Le lundi 17 décembre 2007, de 11h à 12h30.
Attention! Le séminaire aura lieu à l'UFR Biomédicale des Saints Pères, 45 rue des Sts Pères, 75006 Paris, Salle de réunion du LPP, H432, 4e étage. [plan]
Jan Schnupp, chercheur au Dept de Physiologie, Anatomie et Génétique de l'Université d'Oxford, et Oxford Auditory Neuroscience Research Group UK.
Neural Representations of Vocalisations in Auditory Cortex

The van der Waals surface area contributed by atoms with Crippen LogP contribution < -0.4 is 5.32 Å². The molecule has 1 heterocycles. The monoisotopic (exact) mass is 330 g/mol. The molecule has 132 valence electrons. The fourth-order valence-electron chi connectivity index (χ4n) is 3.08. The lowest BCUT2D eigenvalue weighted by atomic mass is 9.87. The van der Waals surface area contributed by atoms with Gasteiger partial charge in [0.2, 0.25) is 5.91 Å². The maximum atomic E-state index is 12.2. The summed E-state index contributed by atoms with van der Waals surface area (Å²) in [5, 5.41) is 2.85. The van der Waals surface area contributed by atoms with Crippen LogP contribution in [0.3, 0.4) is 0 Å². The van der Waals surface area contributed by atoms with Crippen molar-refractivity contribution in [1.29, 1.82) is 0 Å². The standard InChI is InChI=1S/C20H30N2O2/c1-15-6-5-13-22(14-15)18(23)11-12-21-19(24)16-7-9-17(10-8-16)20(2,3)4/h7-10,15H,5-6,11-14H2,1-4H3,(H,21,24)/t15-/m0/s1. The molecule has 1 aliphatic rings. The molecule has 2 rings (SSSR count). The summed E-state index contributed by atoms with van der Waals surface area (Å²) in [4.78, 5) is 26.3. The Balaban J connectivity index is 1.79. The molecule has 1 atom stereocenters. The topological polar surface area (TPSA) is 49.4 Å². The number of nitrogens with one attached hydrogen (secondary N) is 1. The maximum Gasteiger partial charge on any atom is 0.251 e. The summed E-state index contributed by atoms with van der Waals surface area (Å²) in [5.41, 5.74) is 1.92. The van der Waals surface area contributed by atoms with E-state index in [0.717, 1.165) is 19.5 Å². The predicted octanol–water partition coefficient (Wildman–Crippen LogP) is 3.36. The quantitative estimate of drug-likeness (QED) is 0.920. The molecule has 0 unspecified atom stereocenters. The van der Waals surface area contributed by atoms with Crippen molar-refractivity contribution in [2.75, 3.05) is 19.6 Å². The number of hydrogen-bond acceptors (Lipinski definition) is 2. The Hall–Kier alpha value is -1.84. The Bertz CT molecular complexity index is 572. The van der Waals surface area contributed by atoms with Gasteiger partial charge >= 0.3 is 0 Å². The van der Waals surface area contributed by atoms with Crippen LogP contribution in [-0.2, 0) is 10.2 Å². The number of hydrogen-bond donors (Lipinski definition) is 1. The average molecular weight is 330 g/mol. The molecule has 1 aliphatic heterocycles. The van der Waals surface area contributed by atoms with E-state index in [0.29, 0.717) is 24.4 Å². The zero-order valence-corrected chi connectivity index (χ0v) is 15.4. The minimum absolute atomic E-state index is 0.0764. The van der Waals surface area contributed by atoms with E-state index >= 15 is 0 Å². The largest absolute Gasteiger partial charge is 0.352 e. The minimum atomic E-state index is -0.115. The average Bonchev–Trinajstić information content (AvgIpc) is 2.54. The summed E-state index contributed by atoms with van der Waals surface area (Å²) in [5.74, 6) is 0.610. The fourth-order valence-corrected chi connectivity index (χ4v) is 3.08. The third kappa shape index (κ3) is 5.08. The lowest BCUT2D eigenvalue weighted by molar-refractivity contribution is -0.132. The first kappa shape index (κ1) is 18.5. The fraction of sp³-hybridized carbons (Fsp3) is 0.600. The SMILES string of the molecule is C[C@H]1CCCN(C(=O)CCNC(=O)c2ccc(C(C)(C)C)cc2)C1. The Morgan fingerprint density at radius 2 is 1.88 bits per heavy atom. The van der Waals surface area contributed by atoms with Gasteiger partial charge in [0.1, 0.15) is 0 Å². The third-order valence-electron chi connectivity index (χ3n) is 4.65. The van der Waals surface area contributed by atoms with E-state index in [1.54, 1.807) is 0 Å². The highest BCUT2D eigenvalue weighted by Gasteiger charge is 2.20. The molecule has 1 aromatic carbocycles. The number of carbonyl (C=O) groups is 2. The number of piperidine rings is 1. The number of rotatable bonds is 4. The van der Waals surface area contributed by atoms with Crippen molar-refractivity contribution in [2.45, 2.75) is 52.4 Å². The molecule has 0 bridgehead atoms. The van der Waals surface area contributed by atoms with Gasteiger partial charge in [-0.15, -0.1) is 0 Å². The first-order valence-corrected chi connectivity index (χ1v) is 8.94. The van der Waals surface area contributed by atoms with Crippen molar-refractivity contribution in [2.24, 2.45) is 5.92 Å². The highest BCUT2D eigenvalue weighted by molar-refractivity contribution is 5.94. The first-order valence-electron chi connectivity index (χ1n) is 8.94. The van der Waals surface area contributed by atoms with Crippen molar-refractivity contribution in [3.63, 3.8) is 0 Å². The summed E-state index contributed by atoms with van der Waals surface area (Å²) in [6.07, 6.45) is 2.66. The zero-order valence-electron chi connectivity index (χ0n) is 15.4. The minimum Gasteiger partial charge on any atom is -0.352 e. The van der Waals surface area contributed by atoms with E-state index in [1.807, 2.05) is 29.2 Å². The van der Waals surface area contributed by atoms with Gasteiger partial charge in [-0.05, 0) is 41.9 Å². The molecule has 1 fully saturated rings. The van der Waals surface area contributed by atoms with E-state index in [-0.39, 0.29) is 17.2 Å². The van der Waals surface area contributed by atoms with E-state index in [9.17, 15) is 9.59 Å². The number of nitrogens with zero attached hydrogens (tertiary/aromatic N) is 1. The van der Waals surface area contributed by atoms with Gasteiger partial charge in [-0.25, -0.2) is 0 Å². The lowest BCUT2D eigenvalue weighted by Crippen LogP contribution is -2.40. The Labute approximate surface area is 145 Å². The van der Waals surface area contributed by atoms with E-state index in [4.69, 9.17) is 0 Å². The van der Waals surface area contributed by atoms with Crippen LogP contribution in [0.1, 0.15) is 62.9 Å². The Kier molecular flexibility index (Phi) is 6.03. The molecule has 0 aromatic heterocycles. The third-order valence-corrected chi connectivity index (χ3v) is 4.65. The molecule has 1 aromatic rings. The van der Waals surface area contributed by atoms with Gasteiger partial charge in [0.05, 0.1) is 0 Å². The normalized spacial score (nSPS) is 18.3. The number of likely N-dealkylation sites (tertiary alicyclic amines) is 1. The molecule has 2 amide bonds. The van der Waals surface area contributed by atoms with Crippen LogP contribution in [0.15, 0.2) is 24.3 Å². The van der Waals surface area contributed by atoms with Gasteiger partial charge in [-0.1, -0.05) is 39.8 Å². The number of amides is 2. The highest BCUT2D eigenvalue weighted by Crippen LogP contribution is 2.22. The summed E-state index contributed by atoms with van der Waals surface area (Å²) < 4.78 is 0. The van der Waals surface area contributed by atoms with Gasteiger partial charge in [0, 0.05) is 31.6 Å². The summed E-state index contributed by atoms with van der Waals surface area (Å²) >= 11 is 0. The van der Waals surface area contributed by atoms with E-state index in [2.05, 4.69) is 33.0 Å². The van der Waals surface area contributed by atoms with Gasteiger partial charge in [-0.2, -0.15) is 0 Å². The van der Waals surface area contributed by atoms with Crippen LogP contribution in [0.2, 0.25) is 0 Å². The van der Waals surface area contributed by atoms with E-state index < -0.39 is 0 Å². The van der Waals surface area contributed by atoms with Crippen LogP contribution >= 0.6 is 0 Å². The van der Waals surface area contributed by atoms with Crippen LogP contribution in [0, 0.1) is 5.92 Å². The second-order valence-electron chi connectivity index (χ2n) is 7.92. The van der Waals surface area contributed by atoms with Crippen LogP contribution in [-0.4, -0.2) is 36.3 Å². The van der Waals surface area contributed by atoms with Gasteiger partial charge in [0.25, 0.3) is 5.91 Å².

It is well known that the ear is sensitive to sound waves, but nevertheless we would not describe the process of hearing as one of "perceiving waves". When we listen to a characteristic sound, like an animal vocalization or a spoken word, the nervous system initially simply encodes physical properties of the sound, i.e. its spectro-temporal energy distribution, and we assume that this initial representation is "recoded" or "interpreted" at higher stations of the auditory system to enable the recognition of classes of sounds which appears integral to our perception. In my talk, I shall ask whether this "recoding" has already happened at the level of the primary auditory cortex. And how should we "decode" spike trains recorded at this, or other levels of the central auditory pathway ?